Inside Logistics

Federal labour standards may harm small business: CFIB

New 96-hour scheduling provision will hit trucking hard, federation says

August 30, 2019

TORONTO – Small businesses in federally regulated sectors such as transportation, grain elevators, feed and seed mills, and telecommunications are facing massive changes to federal labour standard changes that will impede their ability to stay competitive and potentially hamstring the economy as a whole, warns the Canadian Federation of Independent Business (CFIB).

As of September 1, businesses in federally regulated industries will have to provide employees with 96-hours’ written notice of schedules and 24-hours’ notice of shift changes among other changes.

“The federal government is trying to apply a one-size-fits-all, 9-to-5 business model to industries where that just doesn’t work,” said CFIB president Dan Kelly.

“Our trucking members in particular have been clear that these labour standard changes will be devastating. They are facing significant labour shortages and are doing what they can to attract and retain qualified workers. Business owners already know that a good work-life balance is essential to keeping their employees.”

Certain federally regulated businesses, including the transportation sector, run on a 24/7, continuous operation model, which allows Canadian goods to be shipped quickly and efficiently. As a result, many trucking companies do not know what loads will need to be delivered until the day before, making it impossible to give drivers 96-hours’ notice.

“Many of these new rules were borrowed from a failed set of labour law changes in Ontario, which have since been repealed. We are concerned about the speed with which these new standards are coming into effect,” added Kelly.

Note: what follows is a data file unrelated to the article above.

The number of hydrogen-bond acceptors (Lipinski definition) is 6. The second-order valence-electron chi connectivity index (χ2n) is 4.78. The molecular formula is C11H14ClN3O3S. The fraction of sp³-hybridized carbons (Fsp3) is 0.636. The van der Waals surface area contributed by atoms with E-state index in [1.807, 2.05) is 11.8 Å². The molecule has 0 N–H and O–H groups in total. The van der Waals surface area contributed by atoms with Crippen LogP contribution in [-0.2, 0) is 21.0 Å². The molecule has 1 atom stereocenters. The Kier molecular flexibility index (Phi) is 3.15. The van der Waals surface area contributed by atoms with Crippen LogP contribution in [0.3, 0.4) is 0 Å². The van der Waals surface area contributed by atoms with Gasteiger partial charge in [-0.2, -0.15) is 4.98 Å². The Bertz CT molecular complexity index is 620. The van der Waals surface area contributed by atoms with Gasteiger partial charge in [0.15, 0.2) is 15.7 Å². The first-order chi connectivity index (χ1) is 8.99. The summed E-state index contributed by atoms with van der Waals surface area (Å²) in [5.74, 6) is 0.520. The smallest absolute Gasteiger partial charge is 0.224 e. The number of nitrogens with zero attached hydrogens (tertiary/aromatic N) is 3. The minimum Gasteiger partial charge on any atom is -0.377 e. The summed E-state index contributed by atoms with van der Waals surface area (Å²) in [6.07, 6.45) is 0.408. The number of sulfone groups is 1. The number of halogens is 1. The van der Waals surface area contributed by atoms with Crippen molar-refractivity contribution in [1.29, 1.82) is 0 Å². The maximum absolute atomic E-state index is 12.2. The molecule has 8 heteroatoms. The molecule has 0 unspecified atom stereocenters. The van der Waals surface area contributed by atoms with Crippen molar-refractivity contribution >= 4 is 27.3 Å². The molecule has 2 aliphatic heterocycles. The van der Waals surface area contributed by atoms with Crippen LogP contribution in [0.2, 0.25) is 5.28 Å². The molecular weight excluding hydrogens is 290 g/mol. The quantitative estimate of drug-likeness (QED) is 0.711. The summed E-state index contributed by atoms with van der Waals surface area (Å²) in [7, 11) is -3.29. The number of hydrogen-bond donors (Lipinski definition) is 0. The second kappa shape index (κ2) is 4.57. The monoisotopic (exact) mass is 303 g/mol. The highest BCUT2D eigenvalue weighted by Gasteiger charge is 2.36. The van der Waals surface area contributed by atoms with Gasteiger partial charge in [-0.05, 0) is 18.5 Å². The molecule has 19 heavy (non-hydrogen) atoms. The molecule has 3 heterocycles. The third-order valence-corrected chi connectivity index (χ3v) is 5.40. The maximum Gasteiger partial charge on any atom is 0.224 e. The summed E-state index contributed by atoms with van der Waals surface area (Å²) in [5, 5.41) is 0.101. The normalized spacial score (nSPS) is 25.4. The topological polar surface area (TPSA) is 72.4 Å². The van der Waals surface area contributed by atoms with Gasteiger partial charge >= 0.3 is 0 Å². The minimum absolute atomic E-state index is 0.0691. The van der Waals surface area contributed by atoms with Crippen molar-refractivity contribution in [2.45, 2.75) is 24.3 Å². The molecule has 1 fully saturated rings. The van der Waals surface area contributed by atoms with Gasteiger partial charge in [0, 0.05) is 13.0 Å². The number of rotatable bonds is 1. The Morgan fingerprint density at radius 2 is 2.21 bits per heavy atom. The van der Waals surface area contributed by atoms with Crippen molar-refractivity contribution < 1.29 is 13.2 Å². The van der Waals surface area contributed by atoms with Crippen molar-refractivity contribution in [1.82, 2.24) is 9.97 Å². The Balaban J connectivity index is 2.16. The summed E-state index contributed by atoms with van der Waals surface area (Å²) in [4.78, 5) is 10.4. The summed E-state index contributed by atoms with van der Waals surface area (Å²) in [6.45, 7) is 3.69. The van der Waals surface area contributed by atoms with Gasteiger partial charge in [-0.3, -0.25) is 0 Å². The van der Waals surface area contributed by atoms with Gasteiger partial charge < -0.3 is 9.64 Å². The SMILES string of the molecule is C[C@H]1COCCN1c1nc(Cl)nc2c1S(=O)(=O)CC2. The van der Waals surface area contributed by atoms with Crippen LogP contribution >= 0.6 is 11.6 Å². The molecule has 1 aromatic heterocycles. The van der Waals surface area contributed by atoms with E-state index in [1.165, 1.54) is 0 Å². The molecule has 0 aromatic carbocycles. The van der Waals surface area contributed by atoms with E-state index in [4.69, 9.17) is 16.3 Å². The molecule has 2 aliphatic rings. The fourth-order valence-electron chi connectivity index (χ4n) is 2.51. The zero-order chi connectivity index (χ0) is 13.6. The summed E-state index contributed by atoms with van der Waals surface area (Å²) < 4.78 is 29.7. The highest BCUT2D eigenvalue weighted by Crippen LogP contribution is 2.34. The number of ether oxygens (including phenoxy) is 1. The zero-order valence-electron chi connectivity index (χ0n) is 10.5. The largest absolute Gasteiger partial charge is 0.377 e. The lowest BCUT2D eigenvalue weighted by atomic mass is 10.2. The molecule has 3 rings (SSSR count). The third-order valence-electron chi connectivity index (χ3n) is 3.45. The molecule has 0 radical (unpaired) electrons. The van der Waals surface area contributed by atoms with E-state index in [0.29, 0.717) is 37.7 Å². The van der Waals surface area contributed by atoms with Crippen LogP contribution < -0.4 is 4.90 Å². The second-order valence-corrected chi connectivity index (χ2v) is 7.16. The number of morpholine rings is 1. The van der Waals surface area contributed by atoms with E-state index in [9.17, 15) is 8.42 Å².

“While some, such as truckers, have a temporary reprieve until 2020, many businesses don’t even know that this is coming their way next week and have not had the time to prepare so they can be compliant. CFIB is also worried that these new rules may set precedents to be used by unions to promote similar harmful changes for provincially regulated industries.”

The new rules also come with additional red tape for businesses that operate across provincial borders and will hurt their ability to compete with companies in the US, potentially precluding them from making one-day and same-day deliveries, even on vital products like medical equipment.

CFIB is calling on the government to permanently exempt businesses in the transportation industry and those with fewer than 50 employees from the new standards.

“The government should be supporting more flexibility for Canada’s federally regulated industries, such as the transportation sector, not less,” concluded Kelly.

“These new rules fly in the face of recent federal efforts to lower the red tape burden on small business and CFIB urges the government to rethink them with the realities of small firms in mind.”